First of all, a quick run down of the situation at present: there are three North American zones, and the Worldcon is held in rotation. Non-North Americans can bid at any time. Bids tend to be announced about five years in advance and hotels etc generally booked three years ahead.
The review committee made a number of assumptions: they were looking forward to 1990 - 2005, the lead times in securing hotels will not decrease and may increase to four years, attendence at North American Worldcons will continue at the present 5 - 10,000, the world fan distribution will remain about the same, the one hotel con is dead, commercial promoters will be strongly resisted, and Worldcons will be aimed at the whole world, not just one section of it.
There follows much to-ing and fro-ing on rotation proposals. The main points centre on deciding whether to allow greater freedom for any city to bid, but make it impossible for that city to vote itself back again and again. This leads into deep waters as you try to define the extent of the "exclusion zone" around a city. i.e. Should Boston be stopped from bidding when nearby Baltimore hosts the Worldcon? Should the zone be defined in miles or kilometers?
Many permutations of lead times for bids and numbers of bidding zones are possible, but all the objections, whether for 2 year bidding in 4 zones or 3 year bidding in 5 zones, hinge on the objection that they limit the freedom of a group to bid or enable a city to vote itself back. Other tacks include dividing the world into hemispheres and non-North American bids can only bid when it's their hemisphere's turn. This would always entail European conventions bidding against strong East Coast bids. The wildest idea was to have lots of Worldcons simultaneously, linked together by videos and computers. This would enable everyone to go to the Worldcon!
Anyway, that's my synopsis of the proposals. I'm sure all the participants think it is a serious business, worthy of careful consideration; and I suppose it is. But who can take this quote seriously? "No group representing a metroplex within 100 km of the host metroplex may bid for a worldcon to be decided by the host metroplex." Or perhaps "The fewer the zones, the more that non-North American bids will face competition from un-wimpy zones i.e. Popeye zones."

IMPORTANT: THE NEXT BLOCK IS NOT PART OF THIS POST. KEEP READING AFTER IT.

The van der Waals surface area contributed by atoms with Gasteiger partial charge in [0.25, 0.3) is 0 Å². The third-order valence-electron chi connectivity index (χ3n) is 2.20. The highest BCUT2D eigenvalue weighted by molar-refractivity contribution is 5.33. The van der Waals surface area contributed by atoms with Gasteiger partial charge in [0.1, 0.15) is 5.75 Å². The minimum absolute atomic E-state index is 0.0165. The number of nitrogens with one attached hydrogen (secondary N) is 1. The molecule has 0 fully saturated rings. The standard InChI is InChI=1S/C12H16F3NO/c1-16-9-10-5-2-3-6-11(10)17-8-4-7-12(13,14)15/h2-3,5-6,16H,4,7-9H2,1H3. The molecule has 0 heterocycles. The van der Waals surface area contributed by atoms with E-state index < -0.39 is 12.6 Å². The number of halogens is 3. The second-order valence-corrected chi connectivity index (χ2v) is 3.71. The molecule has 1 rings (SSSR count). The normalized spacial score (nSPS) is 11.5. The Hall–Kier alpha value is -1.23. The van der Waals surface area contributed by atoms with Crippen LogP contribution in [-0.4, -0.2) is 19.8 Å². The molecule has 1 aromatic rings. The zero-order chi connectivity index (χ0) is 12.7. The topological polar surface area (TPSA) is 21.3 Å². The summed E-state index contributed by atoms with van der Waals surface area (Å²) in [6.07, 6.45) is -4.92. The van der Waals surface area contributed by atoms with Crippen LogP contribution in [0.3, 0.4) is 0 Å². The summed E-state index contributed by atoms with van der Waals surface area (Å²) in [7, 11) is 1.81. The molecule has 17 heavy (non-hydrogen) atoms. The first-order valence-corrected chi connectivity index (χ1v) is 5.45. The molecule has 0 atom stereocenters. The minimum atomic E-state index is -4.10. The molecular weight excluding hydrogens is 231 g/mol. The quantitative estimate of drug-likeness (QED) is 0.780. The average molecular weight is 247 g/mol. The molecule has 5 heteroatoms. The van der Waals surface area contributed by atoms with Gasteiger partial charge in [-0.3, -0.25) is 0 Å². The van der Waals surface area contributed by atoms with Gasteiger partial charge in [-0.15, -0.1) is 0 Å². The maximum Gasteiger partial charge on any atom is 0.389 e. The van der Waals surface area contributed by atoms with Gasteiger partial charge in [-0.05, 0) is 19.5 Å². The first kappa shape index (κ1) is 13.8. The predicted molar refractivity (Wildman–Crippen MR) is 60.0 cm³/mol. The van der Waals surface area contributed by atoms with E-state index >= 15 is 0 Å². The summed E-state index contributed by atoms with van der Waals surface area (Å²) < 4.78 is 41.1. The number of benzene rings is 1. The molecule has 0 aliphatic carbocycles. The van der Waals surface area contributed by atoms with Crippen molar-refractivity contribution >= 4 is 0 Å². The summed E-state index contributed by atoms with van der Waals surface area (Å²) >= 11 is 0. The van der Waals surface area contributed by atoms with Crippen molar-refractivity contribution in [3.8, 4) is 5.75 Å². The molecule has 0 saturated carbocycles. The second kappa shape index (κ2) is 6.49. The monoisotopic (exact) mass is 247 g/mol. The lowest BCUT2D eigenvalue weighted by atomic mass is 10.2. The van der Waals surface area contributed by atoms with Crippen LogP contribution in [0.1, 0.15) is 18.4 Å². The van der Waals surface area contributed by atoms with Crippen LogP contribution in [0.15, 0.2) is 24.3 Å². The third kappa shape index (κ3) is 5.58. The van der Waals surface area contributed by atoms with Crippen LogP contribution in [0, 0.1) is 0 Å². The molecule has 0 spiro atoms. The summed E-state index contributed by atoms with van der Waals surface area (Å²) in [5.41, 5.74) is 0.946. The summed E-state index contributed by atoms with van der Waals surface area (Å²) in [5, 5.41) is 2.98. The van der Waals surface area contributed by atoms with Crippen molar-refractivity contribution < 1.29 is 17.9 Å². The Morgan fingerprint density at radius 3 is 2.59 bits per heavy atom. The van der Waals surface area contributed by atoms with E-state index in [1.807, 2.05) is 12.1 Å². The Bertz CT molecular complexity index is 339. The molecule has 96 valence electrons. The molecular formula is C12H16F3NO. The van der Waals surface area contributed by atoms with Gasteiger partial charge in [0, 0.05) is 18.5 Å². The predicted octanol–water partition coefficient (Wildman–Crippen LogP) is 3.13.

The basic question remains: should there be strict rotation which limits the number of bids or should anyone be allowed to bid, subject a limitation on self-perpetuating convention committees. Also, bear in mind that the huge surplus generated by some Worldcons (like the one in L.A in 84) could provide a gigantic slush fund with which to advertise their next bid. I always favour greater freedom of choice myself, and would rely on the inate good sense of fans to change the system if someone started abusing it. But I can't see that simple idea keeping a whole committee in work for a year, so I'll leave it to Colin to look at the next round of proposals. Don't forget to add your own comments.
The Worldcon is Flat!
A "Holland in 1990" bid has been announced. I've been asked to act as Scottish agent by the bid committee, and have gladly accepted the job. (Yes, I know I said I didn't want to get involved in running Worldcons, but I do like collecting money!)
The committee consists of Kees (chair) and Angelique (secretary) van Toorn, Lynne Ann Morse (publicatons), and Roelof Gudriaan (treasurer). They hope to attract wide support from all over Europe, and I wish then every success with the bid. I think that the more Worldcons that are held outside the USA the better they will become as fresh ideas will be given a chance.
The contact address is Postbus 95370, 2509 CJ The Hague, The Netherlands. Pre-supporting membership costs £4, $5 or 15 Guilders. If you want to send sterling to me make the cheque payable to Ian Sorensen and I'll bank it until there is enough to make bank handling charges insignificant. The bidding should be decided at Brighton in 1987, which is good for Holland because they are up against a very strong Los Angeles bid.
The Operation Was a Success, but the Side Effects Killed Him
A final word on Worldcons (honest!). I would like to know more about the effect Worldcons have on British fandom. I've been told that after the last one in 1979 there was an upsurge in numbers of fans but a marked decline in fan activity as fan editors and conrunners reeled away to recover. Should we start preparing now for the new fans we can expect in 1988? How many of the "old guard" will survive? Will CONRUNNER 10 ever appear?
On that depressing thought, I'll wrap up this editorial and let you get on with reading the articles so kindly provided by the contributors. If you want to comment on any issues affecting conventions or on an item in this edition of CONRUNNER then please write me a letter. Better still, expand it a little into an article. By the way, d'you like the cover? All my own work (well, I had a little help fom a computerised mouse.) Jim Barker, move over.
Have a Merry Christmas and a Happy New Year.